States Not Expanding Medicaid Paying 37% Of Cost In Other States: Report
A McClatchy newspaper analysis also finds that most of the money comes from five non-expansion states: Texas, Florida, North Carolina, Georgia and Virginia. Other news outlets report on the continuing debate in a number of states.
McClatchy: States That Decline To Expand Medicaid Give Up Billions In Aid
If the 23 states that have rejected expanding Medicaid under the 2010 health care law continue to do so for the next eight years, they’ll pay $152 billion to extend the program in other states – while receiving nothing in return. This massive exodus of federal tax dollars from 2013 through 2022 would pay 37 percent of the cost to expand Medicaid in the 27 remaining states and Washington, D.C., over that time. Most of the money, nearly $88 billion, would come from taxpayers in just five non-expansion states: Texas, Florida, North Carolina, Georgia and Virginia (Pugh, 9/2).
Charlotte Observer: North Carolina's $10 Billion Medicaid Challenge: Pay For Other States Or Take Federal Money?
North Carolina taxpayers could spend more than $10 billion by 2022 to provide medical care for low-income residents of other states while getting nothing in return, a McClatchy Newspapers analysis shows. ... At least 575,000 low-income adults in the Carolinas earn too little to get subsidies and don’t qualify for Medicaid. Some estimates run as high as 689,000 in North Carolina alone, many working in such low-wage jobs as home health aides, waitresses, bus drivers and construction workers. Novant Health estimates that 118,000 people in the Charlotte region fall into the gap (Helms and Pugh, 9/2).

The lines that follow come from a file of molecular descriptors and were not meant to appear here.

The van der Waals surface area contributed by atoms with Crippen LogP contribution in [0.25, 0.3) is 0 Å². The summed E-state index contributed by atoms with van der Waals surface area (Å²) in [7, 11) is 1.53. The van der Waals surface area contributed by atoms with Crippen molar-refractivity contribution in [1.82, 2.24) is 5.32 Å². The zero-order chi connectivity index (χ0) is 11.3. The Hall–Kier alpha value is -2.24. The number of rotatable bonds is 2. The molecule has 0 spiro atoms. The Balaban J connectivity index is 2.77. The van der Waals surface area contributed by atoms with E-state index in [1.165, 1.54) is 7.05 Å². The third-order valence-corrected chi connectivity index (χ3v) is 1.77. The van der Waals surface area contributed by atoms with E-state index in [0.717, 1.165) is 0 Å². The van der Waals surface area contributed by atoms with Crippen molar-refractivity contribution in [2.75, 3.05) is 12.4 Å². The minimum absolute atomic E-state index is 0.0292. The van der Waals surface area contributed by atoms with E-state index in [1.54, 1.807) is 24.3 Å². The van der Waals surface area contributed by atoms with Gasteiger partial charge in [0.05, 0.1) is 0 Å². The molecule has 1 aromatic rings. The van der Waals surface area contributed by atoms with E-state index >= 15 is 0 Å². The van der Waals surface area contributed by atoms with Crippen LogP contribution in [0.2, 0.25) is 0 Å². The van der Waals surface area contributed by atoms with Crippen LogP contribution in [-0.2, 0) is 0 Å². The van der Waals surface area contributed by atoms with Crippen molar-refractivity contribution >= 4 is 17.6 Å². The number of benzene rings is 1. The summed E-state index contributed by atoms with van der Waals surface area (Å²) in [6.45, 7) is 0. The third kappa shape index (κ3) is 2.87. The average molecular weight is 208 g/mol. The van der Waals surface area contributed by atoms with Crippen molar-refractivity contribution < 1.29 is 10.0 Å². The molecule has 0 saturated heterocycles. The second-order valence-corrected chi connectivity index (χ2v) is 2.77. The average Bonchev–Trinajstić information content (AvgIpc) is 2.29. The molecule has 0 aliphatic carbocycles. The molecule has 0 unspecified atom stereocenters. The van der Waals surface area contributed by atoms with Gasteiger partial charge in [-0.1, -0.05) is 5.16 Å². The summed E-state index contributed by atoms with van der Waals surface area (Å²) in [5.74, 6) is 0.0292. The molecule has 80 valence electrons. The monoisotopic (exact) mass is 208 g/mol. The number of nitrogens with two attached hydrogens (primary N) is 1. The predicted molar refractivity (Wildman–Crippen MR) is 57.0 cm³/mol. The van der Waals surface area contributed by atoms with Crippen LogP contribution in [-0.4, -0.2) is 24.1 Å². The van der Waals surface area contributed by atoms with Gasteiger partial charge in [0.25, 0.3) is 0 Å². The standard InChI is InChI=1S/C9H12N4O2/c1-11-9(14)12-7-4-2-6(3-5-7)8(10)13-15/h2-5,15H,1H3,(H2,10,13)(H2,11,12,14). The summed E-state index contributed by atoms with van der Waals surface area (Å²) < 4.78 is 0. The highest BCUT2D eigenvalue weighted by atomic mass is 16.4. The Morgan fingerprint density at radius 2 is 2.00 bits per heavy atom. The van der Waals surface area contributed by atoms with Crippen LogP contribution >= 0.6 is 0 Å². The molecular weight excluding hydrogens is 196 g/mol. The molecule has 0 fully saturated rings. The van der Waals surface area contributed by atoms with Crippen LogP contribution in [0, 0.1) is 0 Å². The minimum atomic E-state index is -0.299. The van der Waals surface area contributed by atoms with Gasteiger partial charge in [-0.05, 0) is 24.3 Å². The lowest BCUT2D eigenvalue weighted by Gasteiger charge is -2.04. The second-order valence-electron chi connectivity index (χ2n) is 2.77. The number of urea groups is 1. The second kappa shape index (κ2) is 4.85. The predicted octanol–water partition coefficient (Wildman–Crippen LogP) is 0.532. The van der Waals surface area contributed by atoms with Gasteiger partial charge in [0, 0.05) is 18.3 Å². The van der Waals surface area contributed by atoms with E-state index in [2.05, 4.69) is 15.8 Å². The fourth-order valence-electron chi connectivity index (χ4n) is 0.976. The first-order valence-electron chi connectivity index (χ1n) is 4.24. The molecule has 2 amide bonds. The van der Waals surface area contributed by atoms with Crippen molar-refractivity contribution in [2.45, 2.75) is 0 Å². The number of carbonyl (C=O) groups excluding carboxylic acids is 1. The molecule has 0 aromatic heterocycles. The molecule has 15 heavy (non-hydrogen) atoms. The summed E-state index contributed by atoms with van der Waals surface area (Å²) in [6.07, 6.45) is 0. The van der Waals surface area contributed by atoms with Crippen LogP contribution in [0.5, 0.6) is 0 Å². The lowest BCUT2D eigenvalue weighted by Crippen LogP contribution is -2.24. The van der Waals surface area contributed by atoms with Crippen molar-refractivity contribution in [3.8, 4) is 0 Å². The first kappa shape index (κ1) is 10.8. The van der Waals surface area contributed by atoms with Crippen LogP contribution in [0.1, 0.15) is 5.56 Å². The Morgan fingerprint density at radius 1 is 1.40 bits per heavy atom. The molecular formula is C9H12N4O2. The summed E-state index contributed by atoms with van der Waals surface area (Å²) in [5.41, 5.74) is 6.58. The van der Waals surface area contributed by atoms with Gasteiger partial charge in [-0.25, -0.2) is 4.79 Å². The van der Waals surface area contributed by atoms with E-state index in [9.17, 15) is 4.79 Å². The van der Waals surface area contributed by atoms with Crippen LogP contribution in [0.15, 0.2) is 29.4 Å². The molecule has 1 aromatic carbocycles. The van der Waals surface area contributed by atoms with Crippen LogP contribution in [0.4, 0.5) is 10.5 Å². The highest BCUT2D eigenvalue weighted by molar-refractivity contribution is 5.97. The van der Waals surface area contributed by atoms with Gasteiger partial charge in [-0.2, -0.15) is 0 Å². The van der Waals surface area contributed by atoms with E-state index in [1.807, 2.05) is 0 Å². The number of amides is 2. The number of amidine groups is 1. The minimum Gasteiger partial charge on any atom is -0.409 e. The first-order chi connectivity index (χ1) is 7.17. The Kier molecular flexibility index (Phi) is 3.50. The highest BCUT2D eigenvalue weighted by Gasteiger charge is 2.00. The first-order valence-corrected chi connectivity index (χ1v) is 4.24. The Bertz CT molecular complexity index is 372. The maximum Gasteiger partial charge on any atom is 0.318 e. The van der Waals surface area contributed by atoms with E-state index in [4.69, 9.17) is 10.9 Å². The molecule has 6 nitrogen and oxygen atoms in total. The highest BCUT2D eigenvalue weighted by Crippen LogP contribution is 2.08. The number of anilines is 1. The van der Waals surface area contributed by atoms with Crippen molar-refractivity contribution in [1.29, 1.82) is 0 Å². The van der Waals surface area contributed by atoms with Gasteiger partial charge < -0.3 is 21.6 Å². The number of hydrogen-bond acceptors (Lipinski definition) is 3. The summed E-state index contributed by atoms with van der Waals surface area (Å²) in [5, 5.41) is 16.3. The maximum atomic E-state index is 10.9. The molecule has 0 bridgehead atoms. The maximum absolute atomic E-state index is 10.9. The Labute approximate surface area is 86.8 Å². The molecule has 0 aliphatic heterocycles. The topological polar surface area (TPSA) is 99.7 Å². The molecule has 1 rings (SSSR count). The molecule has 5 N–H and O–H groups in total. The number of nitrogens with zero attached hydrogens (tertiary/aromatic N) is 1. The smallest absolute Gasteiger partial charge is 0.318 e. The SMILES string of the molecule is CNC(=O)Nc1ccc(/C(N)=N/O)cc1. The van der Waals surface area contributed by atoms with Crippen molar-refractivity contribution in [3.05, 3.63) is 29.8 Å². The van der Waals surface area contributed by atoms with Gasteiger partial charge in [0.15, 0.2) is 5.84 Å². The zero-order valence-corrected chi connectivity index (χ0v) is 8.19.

Deseret News: Gov. Herbert Pushing For Medicaid Work Requirement Tossed From Pennsylvania Plan
Utah Gov. Gary Herbert isn't backing down from insisting on a work requirement in his Healthy Utah alternative to Medicaid expansion, even though Pennsylvania's governor dropped the same mandate to win federal approval. "We're always keeping an eye on what's happening in other states that are in a similar situation. That said, we're not always reactive," Herbert spokesman Marty Carpenter said Tuesday. "It's still a very important element of the deal to the governor" (Roche, 9/2).
Kaiser Health News: Capsules: Indiana, Several Other States Look To Expand Medicaid Next Year
Who's next? With the long-awaited deal to expand Medicaid finally struck last week between Pennsylvania and the Obama administration, 27 states and the District of Columbia have adopted a key coverage plank of the Affordable Care Act. And the momentum continues to grow in Republican-led states as Tennessee and several others look to expand coverage to low-income residents in 2015 (Galewitz, 9/2).
CNBC: Expanding Profits: Medicaid 'Expansion' Boom For Hospitals
Medicaid expansion is expanding profits for a bunch of hospitals. A new analysis of major for-profit health systems found that hospitals in states that expanded Medicaid eligibility under Obamacare are seeing far fewer uninsured patients, a large rise in paying patients and more revenue as a consequence—which stands in stark contrast to hospitals in nonexpansion states (Mangen, 9/2).
(Salem, Ore.) Statesman Journal: Oracle Dispute Leads To Delay In Medicaid Transition
The disputes between Oracle and Oregon are forcing the state to grow more dependent on the federal government to manage health insurance sign-ups. "We needed some extra services from Oracle in order to do some additional development on the Medicaid side, but they declined to offer any service beyond their current contract," transition project director Tina Edlund said Tuesday. "We moved those services over to the state data center" (Yoo, 9/2).